Using training techniques can greatly increase the yield of autoflowering plants. Techniques, such as ScrOG, Sea of Green, topping, and tie and bend, can be employed to increase bud production.
SCROG (Screen of Green) involves training plants horizontally using a screen, promoting an even canopy and maximizing light exposure to lower bud sites, leading to increased yield.
SOG (Sea of Green) involves growing multiple small plants closely together, maximizing space utilization and creating a dense canopy, resulting in higher yields per square foot.
The Tie and bend LST method involves gently manipulating plant branches, tying them down to expose more bud sites to light. This technique promotes even canopy development, larger colas, and increased yield.
Topping refers to removing the top growth of a plant, encouraging the growth of multiple colas. This method helps to create a more bushy and productive plant, maximizing the number of bud sites and ultimately increasing overall yield. Topping autoflowering plants is not always recommended because it can stress them and causes stunted growth. However, if done correctly and on the right strains it can result in much bigger yields.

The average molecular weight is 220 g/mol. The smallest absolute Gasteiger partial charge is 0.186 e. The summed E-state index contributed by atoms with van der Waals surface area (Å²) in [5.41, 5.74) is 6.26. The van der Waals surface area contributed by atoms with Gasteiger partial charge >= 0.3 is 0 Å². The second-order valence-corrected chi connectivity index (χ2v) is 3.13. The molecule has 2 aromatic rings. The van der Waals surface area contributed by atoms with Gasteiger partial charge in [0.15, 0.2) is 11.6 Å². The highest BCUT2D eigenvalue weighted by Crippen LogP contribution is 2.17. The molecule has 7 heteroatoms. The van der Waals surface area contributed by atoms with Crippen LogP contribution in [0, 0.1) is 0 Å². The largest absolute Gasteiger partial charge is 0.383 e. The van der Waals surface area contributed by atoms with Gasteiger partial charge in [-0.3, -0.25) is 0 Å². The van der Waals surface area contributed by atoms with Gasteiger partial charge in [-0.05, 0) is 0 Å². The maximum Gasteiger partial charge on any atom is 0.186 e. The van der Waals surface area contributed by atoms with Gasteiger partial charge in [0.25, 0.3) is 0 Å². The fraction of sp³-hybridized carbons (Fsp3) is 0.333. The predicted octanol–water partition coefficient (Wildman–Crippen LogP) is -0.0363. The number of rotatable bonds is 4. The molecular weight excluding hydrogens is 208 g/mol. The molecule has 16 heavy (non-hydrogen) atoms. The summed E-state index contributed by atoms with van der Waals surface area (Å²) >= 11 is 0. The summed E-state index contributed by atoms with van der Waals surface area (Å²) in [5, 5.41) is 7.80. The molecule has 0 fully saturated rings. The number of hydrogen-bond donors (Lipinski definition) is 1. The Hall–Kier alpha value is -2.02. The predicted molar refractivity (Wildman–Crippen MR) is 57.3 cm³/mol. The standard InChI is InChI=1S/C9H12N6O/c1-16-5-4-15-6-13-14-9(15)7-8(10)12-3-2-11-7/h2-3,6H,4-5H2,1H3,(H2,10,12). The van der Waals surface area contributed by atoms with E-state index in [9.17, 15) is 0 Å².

How much will 4 Autoflowers yield?
On average, you can expect a total yield of approximately 120-400 grams (4-14 ounces) from 4 plants. Although this massively depends on which strain you are growing.
What is the average yield per plant 600W light?
With a 600W light, the average yield of an autoflower plant can range from 30-150 grams (1-5 ounces).
How big can autoflower buds get?
Autoflower buds vary in size depending if they are sativa or indica dominant. Generally they are small to medium-sized. However, some high-yield autoflower strains can produce larger buds comparable to photoperiod plants.
How long do Autoflowers stay in flower?
Autoflowers stay in the flowering stage for around 6-10 weeks. Sativa strains take 8-10 whereas indica dominant strains can flower in as little as 6 weeks.
Understanding the factors that affect autoflower yield is essential for achieving a big harvests. To get the most out of your autoflowers choose high yielding strains, good grow lights, and the largest practical sized pots, while employing LST training techniques. Remember to track your wet and dry yields to accurately measure your success and continuously improve your growing techniques. Happy growing!